The push for comprehensive immigration reform has gained huge momentum since President Obama announced his proposal early this year. The call for an overhaul of our immigration laws has grown louder, with even business and labor groups uniting in support of a law mending our broken immigration system.
Of late, however, there have been signs of obstacles in the way of reform. The “Gang of Eight” Senators who had promised to have a bill by mid- March recently expressed doubts that they could meet their self-imposed deadline, although they hope to release one after their return from the recess, which runs from the last week of March to the first week of April.
Some believe that this is a problem. Legislative business is placed on hold during a recess as members of Congress go home and visit their constituents. Back in 2007 when immigration reform was last on the front page, angry town hall debates and opposition to amnesty unnerved politicians and derailed support for reform.
There are senators who think that the kind of opposition they faced in 2007 is a thing of the past. In a town-hall meeting held in his home state of Arizona last month however, an angry crowd fired criticism at Sen. John McCain so much so that the senator, a member of the bipartisan group working on immigration reform, had to remind the people to be civil. This backlash is seen as a portent of things to come.
According to a Bush administration official involved in the last effort, the longer the time between the release of the bill and voting, the lesser the chance of the bill being passed.
On the other hand, one of the senators, Sen. Lindsey Graham, believes that even if the bill is finished before the recess, releasing it without getting voted on is not a good idea. To Republican Senator Marco Rubio of Florida, it is better to “do it right than do it fast”.
Another development that complicates the effort which otherwise enjoys broad support is the piecemeal approach adopted by some members of the House of Representatives. Some Republican Congressmen seem to believe that a series of smaller bills instead of a comprehensive bill is the better way. This fragmentary approach runs counter to the party’s current immigration platform.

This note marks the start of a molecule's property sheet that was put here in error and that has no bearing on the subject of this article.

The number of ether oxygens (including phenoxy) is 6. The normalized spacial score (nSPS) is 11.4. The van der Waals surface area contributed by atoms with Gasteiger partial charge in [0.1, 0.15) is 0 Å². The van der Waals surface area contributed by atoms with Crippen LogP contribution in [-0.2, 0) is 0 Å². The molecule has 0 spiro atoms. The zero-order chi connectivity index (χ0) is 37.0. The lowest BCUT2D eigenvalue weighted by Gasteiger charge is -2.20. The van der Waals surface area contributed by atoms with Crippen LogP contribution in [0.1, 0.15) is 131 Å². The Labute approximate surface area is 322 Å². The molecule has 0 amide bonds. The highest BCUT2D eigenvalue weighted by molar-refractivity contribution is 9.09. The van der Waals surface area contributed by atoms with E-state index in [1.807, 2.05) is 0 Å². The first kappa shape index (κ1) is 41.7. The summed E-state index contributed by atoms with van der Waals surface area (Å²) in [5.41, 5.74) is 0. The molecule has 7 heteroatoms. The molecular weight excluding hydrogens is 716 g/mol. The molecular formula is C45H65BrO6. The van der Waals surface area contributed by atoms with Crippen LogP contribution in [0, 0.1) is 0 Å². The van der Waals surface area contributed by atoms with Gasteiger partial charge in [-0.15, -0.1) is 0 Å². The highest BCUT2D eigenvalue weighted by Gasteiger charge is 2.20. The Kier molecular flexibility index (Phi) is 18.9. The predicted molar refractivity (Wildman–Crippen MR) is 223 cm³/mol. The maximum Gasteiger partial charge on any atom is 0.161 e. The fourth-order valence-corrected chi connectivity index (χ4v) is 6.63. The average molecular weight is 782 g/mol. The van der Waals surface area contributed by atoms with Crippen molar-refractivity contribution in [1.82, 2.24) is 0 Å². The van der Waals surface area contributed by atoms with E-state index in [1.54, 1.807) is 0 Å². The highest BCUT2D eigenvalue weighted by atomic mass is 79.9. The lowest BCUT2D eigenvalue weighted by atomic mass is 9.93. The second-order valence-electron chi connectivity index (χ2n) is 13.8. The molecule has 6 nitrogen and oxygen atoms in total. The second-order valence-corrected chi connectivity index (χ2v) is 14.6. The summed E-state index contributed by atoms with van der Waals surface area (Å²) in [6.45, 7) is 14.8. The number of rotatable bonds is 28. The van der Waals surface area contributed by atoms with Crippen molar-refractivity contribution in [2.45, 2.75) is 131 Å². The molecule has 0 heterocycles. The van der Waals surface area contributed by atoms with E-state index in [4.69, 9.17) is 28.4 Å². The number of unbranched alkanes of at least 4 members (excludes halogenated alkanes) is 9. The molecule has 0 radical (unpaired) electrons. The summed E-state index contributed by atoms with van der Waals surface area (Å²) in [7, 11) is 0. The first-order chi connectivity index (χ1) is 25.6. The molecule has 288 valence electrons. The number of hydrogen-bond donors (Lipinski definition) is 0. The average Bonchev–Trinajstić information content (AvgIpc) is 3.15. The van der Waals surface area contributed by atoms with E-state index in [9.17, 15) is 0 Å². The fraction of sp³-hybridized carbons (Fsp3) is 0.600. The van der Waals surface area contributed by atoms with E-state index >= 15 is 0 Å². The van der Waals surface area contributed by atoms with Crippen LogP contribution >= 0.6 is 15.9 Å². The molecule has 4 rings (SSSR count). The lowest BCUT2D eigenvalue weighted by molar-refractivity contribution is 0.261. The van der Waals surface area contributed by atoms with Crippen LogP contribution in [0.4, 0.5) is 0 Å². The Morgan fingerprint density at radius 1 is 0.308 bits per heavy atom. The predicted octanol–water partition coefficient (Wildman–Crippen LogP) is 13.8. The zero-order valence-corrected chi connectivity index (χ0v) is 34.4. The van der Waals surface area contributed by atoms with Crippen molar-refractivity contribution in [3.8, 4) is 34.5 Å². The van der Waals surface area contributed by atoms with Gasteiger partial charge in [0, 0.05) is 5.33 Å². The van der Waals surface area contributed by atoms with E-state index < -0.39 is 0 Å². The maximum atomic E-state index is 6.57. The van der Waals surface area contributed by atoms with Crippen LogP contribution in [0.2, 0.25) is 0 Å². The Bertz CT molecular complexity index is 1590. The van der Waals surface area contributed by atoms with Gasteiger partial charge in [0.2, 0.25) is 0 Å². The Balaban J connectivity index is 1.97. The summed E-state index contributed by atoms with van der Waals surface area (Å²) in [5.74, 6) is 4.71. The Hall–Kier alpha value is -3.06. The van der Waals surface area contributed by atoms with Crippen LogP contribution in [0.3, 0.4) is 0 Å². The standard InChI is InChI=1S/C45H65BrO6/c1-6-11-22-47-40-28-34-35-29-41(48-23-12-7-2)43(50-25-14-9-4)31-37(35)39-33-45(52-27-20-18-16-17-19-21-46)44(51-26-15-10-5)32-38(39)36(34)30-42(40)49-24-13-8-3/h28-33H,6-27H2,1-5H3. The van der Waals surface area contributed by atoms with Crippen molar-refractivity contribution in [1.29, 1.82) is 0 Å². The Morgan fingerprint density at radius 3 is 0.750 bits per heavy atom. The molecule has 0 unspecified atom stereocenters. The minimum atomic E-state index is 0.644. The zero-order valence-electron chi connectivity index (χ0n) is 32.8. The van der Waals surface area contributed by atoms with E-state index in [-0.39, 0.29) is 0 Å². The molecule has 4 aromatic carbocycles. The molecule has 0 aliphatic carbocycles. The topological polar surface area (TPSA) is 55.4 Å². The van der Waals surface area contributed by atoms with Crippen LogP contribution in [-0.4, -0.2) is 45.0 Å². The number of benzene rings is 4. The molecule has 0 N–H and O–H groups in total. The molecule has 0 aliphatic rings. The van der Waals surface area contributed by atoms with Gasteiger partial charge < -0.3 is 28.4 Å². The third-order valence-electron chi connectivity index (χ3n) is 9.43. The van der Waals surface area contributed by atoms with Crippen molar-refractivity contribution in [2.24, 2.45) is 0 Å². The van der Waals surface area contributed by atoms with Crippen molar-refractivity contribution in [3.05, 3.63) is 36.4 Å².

Further still, the idea of immigration reform could be a hard sell to the many Republican House members that come from overwhelmingly white districts.
One of the most divisive issues is the pathway to citizenship of undocumented immigrants, which for President Obama and Democrats is an essential part of immigration reform. The bipartisan Senators’ plan would include a path for undocumented immigrants to become citizens, while other politicians prefer to withhold citizenship and support a plan that stops at permanent residency.
Senator Rubio advocates a plan that would give these immigrants the chance to apply for citizenship someday after many years in some kind of a nonimmigrant status or for a much longer time than what his party mates in the Gang of Eight believe is sufficient. On the other hand, his mentor and Florida Governor Jeb Bush – brother and son of past U.S. Presidents – would deny the immigrants the possibility of citizenship. Both Sen. Rubio and Gov. Bush are potential Republican presidential nominees.
As the battle for immigration reform unfolds, we will witness if our lawmakers are capable of rising to the challenge. They must put aside their differences, overcome these hurdles and work together towards a goal that serves the national interest.